Tell Congress to Take AmeriCorps Off the Chopping Block

Meet Laura McPherson, Mary Kate Dodge and Jack Henderson, MountainTrue’s hardworking and dedicated AmeriCorps.



Mary Kate Dodge (L) and Laura McPherson (R)

Laura McPherson is our Forest Keeper. She combats non-native invasive plant species and restores native plant habitats by coordinating and leading volunteer work days and invasive species educational programs. Mary Kate Dodge is our Outings and Outreach Coordinator; she helps organize our educational events and helps us raise awareness about the work we do protecting Western North Carolina’s environment. Jack Henderson is our Water Quality Administrator and runs our river cleanups and water testing and monitoring programs.

Their work is critical to our mission.

Each year, AmeriCorps Project Conserve places more than three dozen dedicated members with local environmental nonprofits. Since its inception, 268 members have served 455,600 hours, increasing community understanding of conservation and the environment and creating sustainable improvements to at-risk ecosystems in our communities.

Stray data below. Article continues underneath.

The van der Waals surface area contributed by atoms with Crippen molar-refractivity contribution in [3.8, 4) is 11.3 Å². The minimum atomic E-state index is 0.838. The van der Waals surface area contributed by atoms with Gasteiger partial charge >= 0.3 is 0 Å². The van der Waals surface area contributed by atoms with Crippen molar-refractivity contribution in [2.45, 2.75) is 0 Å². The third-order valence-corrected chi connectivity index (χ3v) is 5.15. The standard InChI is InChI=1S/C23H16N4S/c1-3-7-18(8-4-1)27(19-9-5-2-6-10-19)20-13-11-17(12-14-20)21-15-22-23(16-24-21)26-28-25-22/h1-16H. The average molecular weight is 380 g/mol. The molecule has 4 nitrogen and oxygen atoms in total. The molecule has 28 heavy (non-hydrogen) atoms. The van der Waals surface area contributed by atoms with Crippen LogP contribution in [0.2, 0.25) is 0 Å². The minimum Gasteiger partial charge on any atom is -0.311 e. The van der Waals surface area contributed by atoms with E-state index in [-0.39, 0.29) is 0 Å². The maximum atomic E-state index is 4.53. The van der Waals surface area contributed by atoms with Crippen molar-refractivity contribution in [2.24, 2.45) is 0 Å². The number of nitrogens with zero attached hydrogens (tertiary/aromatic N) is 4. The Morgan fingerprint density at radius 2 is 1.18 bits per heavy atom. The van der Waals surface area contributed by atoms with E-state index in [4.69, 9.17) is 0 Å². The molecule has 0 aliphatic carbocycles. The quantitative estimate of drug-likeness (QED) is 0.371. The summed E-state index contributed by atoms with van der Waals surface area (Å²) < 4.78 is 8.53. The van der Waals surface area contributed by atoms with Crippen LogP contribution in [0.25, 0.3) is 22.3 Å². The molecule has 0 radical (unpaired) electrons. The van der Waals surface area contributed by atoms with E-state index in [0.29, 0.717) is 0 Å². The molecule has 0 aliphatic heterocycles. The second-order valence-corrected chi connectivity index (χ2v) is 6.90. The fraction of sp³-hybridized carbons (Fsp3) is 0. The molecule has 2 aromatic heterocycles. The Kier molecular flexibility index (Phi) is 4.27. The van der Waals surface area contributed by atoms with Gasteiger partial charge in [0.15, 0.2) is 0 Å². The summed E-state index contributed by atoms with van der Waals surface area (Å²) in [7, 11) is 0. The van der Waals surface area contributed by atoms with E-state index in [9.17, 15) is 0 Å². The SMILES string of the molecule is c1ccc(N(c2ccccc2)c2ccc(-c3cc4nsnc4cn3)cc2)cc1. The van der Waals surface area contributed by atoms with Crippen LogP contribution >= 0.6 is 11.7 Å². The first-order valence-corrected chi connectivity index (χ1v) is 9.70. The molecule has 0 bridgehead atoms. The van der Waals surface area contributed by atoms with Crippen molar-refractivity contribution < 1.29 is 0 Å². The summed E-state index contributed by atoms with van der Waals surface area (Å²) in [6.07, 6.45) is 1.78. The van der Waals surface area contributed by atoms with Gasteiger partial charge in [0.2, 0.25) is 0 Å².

Jack Henderson (center) with a group of volunteers after a river cleanup.

Jack Henderson (center) with a group of volunteers after a river cleanup.

The federal agency that supports the AmeriCorps service program — The Corporation for National & Community Service — is at risk! It is one of 18 agencies that are recommended for elimination in the White House’s recent budget proposal.

Please take a moment to call your Congress members and let them know that AmeriCorps is making a difference in our community.

NC Senator Richard Burr (202) 224-3154
NC Senator Thom Tillis (202) 224-6342
NC Representative Mark Meadows (202) 225-6401
NC Representative Patrick McHenry (202) 225-2576
Click here to find your Senator:
Click here to find your Representative:

Western North Carolina is blessed with more than 1.5 million acres of public land, including Nantahala-Pisgah National Forest, Great Smoky Mountains National Park, the Blue Ridge Parkway and several state-owned parks, forests and natural areas. These public lands support the headwaters of our rivers, beautiful mountain vistas, one of the most diverse temperate forests on the planet, and a thriving economy in tourism, crafts and recreation.
During its 30-year history, WNCA (now MountainTrue) has twice prevented logging in the Asheville Watershed, first in 1990 and again in 2004. Eventually the City of Asheville placed a conservation easement over 17,356 acres of the watershed.